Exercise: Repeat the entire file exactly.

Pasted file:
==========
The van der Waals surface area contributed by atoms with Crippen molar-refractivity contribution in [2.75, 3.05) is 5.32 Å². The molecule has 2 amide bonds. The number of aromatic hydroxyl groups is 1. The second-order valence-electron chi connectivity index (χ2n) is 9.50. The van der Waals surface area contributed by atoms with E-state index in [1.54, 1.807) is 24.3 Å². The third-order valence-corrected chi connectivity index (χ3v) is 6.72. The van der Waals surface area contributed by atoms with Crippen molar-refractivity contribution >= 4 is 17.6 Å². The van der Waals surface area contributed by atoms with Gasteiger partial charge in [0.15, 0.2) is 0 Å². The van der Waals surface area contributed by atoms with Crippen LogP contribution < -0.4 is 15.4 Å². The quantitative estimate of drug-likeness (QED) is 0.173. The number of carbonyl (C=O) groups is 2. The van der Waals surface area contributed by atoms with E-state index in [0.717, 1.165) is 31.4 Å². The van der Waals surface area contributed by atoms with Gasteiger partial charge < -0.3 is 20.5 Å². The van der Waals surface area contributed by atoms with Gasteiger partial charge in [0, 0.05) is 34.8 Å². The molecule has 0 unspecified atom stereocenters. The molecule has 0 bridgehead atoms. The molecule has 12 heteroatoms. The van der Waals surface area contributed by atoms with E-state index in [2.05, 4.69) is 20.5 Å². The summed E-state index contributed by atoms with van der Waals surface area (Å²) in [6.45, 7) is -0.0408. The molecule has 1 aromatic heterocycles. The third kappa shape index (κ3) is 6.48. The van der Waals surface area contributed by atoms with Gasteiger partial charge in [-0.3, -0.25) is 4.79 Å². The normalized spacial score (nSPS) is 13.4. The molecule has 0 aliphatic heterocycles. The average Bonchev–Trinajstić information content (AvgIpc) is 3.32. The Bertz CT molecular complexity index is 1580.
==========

The van der Waals surface area contributed by atoms with Crippen molar-refractivity contribution in [2.75, 3.05) is 5.32 Å². The molecule has 2 amide bonds. The number of aromatic hydroxyl groups is 1. The second-order valence-electron chi connectivity index (χ2n) is 9.50. The van der Waals surface area contributed by atoms with E-state index in [1.54, 1.807) is 24.3 Å². The third-order valence-corrected chi connectivity index (χ3v) is 6.72. The van der Waals surface area contributed by atoms with Crippen molar-refractivity contribution >= 4 is 17.6 Å². The van der Waals surface area contributed by atoms with Gasteiger partial charge in [0.15, 0.2) is 0 Å². The van der Waals surface area contributed by atoms with Crippen LogP contribution < -0.4 is 15.4 Å². The quantitative estimate of drug-likeness (QED) is 0.173. The number of carbonyl (C=O) groups is 2. The van der Waals surface area contributed by atoms with E-state index in [0.717, 1.165) is 31.4 Å². The van der Waals surface area contributed by atoms with Gasteiger partial charge < -0.3 is 20.5 Å². The van der Waals surface area contributed by atoms with Gasteiger partial charge in [0, 0.05) is 34.8 Å². The molecule has 0 unspecified atom stereocenters. The molecule has 0 bridgehead atoms. The molecule has 12 heteroatoms. The van der Waals surface area contributed by atoms with E-state index in [2.05, 4.69) is 20.5 Å². The summed E-state index contributed by atoms with van der Waals surface area (Å²) in [6.45, 7) is -0.0408. The molecule has 1 aromatic heterocycles. The third kappa shape index (κ3) is 6.48. The van der Waals surface area contributed by atoms with Gasteiger partial charge in [-0.3, -0.25) is 4.79 Å². The normalized spacial score (nSPS) is 13.4. The molecule has 0 aliphatic heterocycles. The average Bonchev–Trinajstić information content (AvgIpc) is 3.32. The Bertz CT molecular complexity index is 1580.